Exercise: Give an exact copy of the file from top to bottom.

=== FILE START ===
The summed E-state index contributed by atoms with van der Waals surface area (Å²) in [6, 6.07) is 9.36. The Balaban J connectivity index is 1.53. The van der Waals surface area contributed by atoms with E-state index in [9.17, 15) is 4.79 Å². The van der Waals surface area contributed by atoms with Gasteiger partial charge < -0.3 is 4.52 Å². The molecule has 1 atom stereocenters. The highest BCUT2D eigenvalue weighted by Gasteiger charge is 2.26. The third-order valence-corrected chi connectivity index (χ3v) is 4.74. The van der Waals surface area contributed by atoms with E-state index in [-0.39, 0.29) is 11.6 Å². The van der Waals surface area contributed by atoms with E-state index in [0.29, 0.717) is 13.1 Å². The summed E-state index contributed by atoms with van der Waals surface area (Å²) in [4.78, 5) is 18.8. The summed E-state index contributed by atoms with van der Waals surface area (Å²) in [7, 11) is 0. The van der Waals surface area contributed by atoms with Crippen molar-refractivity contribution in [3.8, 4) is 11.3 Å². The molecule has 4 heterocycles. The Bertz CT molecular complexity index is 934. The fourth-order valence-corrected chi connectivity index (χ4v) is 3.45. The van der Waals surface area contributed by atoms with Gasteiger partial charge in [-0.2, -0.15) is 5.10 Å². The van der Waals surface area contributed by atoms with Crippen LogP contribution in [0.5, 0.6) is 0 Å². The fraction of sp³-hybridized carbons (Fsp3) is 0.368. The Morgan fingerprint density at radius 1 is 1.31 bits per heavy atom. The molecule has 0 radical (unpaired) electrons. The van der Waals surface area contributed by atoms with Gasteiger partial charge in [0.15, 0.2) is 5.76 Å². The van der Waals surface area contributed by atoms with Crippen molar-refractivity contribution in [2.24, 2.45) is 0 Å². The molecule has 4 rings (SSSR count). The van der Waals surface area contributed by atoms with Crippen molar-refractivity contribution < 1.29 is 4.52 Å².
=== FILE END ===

The summed E-state index contributed by atoms with van der Waals surface area (Å²) in [6, 6.07) is 9.36. The Balaban J connectivity index is 1.53. The van der Waals surface area contributed by atoms with E-state index in [9.17, 15) is 4.79 Å². The van der Waals surface area contributed by atoms with Gasteiger partial charge < -0.3 is 4.52 Å². The molecule has 1 atom stereocenters. The highest BCUT2D eigenvalue weighted by Gasteiger charge is 2.26. The third-order valence-corrected chi connectivity index (χ3v) is 4.74. The van der Waals surface area contributed by atoms with E-state index in [-0.39, 0.29) is 11.6 Å². The van der Waals surface area contributed by atoms with E-state index in [0.29, 0.717) is 13.1 Å². The summed E-state index contributed by atoms with van der Waals surface area (Å²) in [4.78, 5) is 18.8. The summed E-state index contributed by atoms with van der Waals surface area (Å²) in [7, 11) is 0. The van der Waals surface area contributed by atoms with Crippen molar-refractivity contribution in [3.8, 4) is 11.3 Å². The molecule has 4 heterocycles. The Bertz CT molecular complexity index is 934. The fourth-order valence-corrected chi connectivity index (χ4v) is 3.45. The van der Waals surface area contributed by atoms with Gasteiger partial charge in [-0.2, -0.15) is 5.10 Å². The van der Waals surface area contributed by atoms with Crippen LogP contribution in [0.5, 0.6) is 0 Å². The fraction of sp³-hybridized carbons (Fsp3) is 0.368. The Morgan fingerprint density at radius 1 is 1.31 bits per heavy atom. The molecule has 0 radical (unpaired) electrons. The van der Waals surface area contributed by atoms with Gasteiger partial charge in [0.15, 0.2) is 5.76 Å². The van der Waals surface area contributed by atoms with Crippen molar-refractivity contribution in [2.24, 2.45) is 0 Å². The molecule has 4 rings (SSSR count). The van der Waals surface area contributed by atoms with Crippen molar-refractivity contribution < 1.29 is 4.52 Å².